Kenya faces close to Sh4.15 trillion funding gap for infrastructure in the next 4 years’

Kenya faces close to Sh4.15 trillion ($40 billion) funding gap for infrastructure development in the next four years, a new report suggested, despite increased spend in recent years by the government.

The ‘Financing East Africa’s Infrastructure Needs’ report, launched yesterday in Nairobi by Britam Asset Managers, further estimates the gap at East African level at about Sh10.37 trillion ($100 billion) over the same period.

The fund management firm’s chief executive Kenneth Kaniu said Kenya and the EAC bloc should continue growing expenditure on infrastructure development to reduce the cost of doing business and enhance productivity.

For the financial year from July, the Jubilee administration has allocated Sh231.9 billion on development of physical infrastructure , the budget estimates show, which is Sh88 billion or a 27.51 per cent drop from the Sh319.9 billion in the fiscal year 2016-17 which ends this month.

Despite the EAC countries sustaining an annual economic growth of between five and six per cent in the last five years, the report states, region’s global competitiveness is still low – largely due to poor infrastructure.

A recent Global Competitive Index ranks Kenya at position 96, Rwanda at 52, Uganda ( 113 ), Tanzania ( 116 ), while Burundi is trailing at position 135 out of the 138 countries surveyed.

The report follows another one by the African Development Bank which indicated that poor infrastructure in sub-Saharan Africa cuts national economic growth by two percentage points every year and reduces productivity by as much as 40 per cent.

The AfDB report, launched recently, added that infrastructure investment of one per cent of gross domestic product annually increases per capita income by 0.6 per cent.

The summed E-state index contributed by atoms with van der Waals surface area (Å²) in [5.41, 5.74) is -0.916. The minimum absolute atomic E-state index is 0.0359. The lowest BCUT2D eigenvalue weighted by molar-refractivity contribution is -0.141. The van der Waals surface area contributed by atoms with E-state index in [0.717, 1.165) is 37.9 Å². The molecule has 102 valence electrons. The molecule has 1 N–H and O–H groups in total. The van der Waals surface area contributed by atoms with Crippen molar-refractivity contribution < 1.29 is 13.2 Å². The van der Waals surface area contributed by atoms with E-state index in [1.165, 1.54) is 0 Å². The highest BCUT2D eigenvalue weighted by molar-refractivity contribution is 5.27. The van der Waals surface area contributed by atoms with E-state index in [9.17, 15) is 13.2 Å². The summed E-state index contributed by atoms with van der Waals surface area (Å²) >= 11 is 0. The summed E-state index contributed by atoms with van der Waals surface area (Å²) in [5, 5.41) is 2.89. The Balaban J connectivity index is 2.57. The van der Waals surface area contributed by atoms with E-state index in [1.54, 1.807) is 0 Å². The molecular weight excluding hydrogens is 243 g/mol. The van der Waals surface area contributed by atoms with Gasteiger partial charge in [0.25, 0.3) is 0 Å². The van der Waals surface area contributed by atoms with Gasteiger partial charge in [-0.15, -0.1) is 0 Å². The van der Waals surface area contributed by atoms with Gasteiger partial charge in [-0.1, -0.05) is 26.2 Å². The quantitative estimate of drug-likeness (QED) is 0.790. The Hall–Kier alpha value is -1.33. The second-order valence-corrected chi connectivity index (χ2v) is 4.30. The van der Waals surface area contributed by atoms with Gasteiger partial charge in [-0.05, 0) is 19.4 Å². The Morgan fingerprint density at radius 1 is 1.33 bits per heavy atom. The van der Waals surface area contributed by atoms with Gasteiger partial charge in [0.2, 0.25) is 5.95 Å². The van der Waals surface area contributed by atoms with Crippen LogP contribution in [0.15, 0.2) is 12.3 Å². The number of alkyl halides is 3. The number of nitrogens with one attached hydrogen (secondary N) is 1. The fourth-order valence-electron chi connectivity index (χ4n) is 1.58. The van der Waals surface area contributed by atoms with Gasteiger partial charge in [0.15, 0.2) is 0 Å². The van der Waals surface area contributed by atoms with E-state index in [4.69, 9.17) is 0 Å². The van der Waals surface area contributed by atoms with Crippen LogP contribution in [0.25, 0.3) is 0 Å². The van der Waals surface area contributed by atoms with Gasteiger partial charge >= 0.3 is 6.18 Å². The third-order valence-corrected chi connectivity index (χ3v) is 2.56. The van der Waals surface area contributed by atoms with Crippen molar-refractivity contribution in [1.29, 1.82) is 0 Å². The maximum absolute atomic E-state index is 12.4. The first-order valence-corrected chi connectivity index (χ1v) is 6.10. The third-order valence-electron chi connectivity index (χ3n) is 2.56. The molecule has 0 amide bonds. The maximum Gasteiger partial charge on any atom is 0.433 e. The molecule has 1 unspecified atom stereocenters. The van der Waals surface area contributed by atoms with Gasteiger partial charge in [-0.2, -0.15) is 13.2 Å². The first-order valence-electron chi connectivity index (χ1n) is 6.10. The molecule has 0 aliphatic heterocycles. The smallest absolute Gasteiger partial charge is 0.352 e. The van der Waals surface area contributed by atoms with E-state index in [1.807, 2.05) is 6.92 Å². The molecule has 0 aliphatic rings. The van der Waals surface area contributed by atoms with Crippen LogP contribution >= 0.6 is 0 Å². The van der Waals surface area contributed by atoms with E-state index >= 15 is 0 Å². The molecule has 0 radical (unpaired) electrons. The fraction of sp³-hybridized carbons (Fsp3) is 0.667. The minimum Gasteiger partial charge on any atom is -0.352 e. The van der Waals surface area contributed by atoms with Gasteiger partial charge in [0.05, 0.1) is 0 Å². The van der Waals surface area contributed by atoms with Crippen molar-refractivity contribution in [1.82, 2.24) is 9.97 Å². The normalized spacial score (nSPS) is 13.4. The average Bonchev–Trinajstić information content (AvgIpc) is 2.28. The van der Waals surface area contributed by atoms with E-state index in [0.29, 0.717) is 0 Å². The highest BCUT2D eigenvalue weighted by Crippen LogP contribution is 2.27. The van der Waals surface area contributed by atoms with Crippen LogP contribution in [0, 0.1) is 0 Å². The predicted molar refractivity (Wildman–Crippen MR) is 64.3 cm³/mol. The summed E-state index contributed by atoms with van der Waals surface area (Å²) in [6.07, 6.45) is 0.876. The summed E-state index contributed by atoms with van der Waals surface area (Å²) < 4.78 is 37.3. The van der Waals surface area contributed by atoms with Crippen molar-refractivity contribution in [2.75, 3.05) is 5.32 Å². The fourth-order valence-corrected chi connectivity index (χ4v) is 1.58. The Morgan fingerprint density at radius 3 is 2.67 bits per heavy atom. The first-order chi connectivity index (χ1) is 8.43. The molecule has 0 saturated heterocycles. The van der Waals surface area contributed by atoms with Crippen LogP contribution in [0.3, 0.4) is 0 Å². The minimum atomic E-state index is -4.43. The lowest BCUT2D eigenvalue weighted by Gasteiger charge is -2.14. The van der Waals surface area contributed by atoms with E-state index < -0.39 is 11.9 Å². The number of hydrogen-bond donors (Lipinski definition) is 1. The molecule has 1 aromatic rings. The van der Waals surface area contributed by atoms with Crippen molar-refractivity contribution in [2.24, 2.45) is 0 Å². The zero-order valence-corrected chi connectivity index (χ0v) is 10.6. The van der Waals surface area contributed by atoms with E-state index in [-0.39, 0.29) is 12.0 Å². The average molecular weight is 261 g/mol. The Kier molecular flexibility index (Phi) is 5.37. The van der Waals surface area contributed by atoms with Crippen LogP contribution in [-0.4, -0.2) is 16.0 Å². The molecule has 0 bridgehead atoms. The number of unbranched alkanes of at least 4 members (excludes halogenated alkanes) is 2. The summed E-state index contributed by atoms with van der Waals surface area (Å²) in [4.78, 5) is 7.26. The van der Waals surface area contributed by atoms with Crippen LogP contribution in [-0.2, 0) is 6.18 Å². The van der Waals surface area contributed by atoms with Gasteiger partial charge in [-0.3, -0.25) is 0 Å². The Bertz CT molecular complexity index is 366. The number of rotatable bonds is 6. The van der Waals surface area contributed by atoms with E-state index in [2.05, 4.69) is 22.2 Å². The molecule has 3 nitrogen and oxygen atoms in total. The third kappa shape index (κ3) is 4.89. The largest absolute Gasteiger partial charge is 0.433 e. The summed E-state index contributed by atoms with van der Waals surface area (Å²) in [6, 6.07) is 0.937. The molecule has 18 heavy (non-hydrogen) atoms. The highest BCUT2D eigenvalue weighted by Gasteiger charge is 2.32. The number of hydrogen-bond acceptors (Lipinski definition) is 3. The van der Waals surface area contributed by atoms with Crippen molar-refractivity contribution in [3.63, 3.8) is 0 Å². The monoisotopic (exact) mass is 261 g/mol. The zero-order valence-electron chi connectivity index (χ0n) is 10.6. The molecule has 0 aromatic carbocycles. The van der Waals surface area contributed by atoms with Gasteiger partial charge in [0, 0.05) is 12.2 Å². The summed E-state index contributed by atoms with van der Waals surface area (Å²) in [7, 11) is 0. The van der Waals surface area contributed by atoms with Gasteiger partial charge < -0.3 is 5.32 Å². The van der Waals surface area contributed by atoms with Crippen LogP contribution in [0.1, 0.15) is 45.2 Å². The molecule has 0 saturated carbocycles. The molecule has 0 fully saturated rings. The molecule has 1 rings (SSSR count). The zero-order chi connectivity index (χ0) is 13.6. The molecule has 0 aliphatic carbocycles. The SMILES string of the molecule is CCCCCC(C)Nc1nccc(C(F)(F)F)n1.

Traditionally Kenya and other countries on the continent have relied on a mix of foreign aid and commercial borrowing from domestic and international markets and from bilateral partners to fund their projects. China has recently become a financier of key energy and transport projects.

The Britam report further shows that East African countries only raise a paltry $13 billion (Sh1.35 trillion ) from the traditional sources. Commercial loans leads at $6.87 billion (Sh712.21 billion), domestic borrowing at $5 billion (Sh518.35 billion), while foreign aid contributes up to $0.93 billion (Sh96.41 billion).

Kaniu said such financing is not sustainable because domestic commercial borrowing pushes up bank interest rates, while countries are forced to pay more for foreign loans in more stable currencies.

“It is imperative for the regional states to diversify financing sources and give a larger role to the private sector through Private-Public Partnerships, Foreign Direct Investment flows and more local private financing,’’ Kaniu said.

Some of alternative financing sources under the PPP framework, Britam suggested, include equity financing, loan financing and debt financing. The EAC has about 58 active PPP projects valued at an estimated $7.32 billion (Sh758.86 billion).

Under equity financing, Britam suggests private investment into company projects by local investors without listing or cross-listing on securities exchanges, and creation of asset-backed securities which can then be listed.

The report says the EAC bloc has deep capital markets, with equities standing at about $39 billion (Sh4.04 trillion) and a bond market at $17 billion (Sh1.76 trillion) against a combined GDP of $157 billion (Sh16.28 trillion).

“The region need to leverage on this potential and raise its saving culture beyond the current minimum of 10 per cent if it want to upgrade its infrastructure,’’ said Britam senior financial analyst Brian Chege said.

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